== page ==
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Early winter of our discontent: More snow, cold than years past

DOVER - Technically, winter hasn't begun, but try telling that to plow truck drivers.
/ Source: Foster's Daily Democrat

DOVER - Technically, winter hasn't begun, but try telling that to plow truck drivers. With the winter solstice just around the corner on Saturday, an average of 20.9 inches of snow has already blanketed the state in the month of December.

According to the National Weather Service Meteorologist Tom Hawley, New Hampshire hasn't had this much snow in December since 2003, when an average of 21.1 inches fell.

Before that, the December record snowfall was in 1995.

"I think we've been getting soft in the past few years," Hawley said about the limited snow fall and warmer temperatures.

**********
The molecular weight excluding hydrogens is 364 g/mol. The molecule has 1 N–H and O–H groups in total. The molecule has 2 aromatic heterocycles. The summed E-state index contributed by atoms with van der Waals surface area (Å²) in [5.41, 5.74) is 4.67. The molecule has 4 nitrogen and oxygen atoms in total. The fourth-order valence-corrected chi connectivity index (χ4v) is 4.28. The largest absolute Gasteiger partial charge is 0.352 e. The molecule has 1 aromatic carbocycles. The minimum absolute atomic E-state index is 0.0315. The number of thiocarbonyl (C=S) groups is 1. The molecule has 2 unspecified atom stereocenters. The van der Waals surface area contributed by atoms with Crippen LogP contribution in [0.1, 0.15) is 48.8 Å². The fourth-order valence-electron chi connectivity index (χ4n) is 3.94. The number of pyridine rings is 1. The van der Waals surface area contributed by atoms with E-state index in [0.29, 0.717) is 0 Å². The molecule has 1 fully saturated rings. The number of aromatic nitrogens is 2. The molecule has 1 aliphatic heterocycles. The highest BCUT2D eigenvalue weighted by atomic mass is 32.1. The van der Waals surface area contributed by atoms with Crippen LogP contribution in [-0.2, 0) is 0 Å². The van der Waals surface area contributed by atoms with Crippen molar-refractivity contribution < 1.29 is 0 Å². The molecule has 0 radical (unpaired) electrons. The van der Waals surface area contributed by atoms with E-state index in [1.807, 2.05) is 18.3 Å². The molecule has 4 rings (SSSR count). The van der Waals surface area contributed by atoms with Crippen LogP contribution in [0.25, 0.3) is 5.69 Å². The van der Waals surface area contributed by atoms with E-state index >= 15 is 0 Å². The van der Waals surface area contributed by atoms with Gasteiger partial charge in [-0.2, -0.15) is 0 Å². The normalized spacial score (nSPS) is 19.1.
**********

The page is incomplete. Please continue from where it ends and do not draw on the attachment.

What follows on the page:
On average, this December has also had the coldest temperatures in the past 18 years, at approximately 21 degrees Fahrenheit.

"It's about 8 degrees below norm - 7.7 degrees," Hawley said. "You have to go back to 1989 to have the last average coldest temperatures in December, where there was a record of 11.9 degrees."

Last year is balmy by comparison - December 2006 had an average temperature of 33.9 Fahrenheit.

Meteorologists predicted that Thursday's storm will have dropped six to nine inches in Strafford and Rockingham counties.

Several York County, Maine, towns reported accumulations of around a half-foot. Totals were lower farther north and east in Maine.

The snowfall was enough to make it the snowiest December in Portland, Maine, since 1995 when 33.9 inches of snow fell in the month, said Hawley.

Before the latest storm, Portland had recorded 22.7 inches of snow and Concord, N.H., had recorded 20.9 inches.

Today is expected to be mostly sunny and clear with highs in the 30s.

Saturday, the official start of winter, is expected to be sunny during the day with a high of 33 degrees Fahrenheit and a 30 percent chance of freezing rain in the evening after 1 a.m.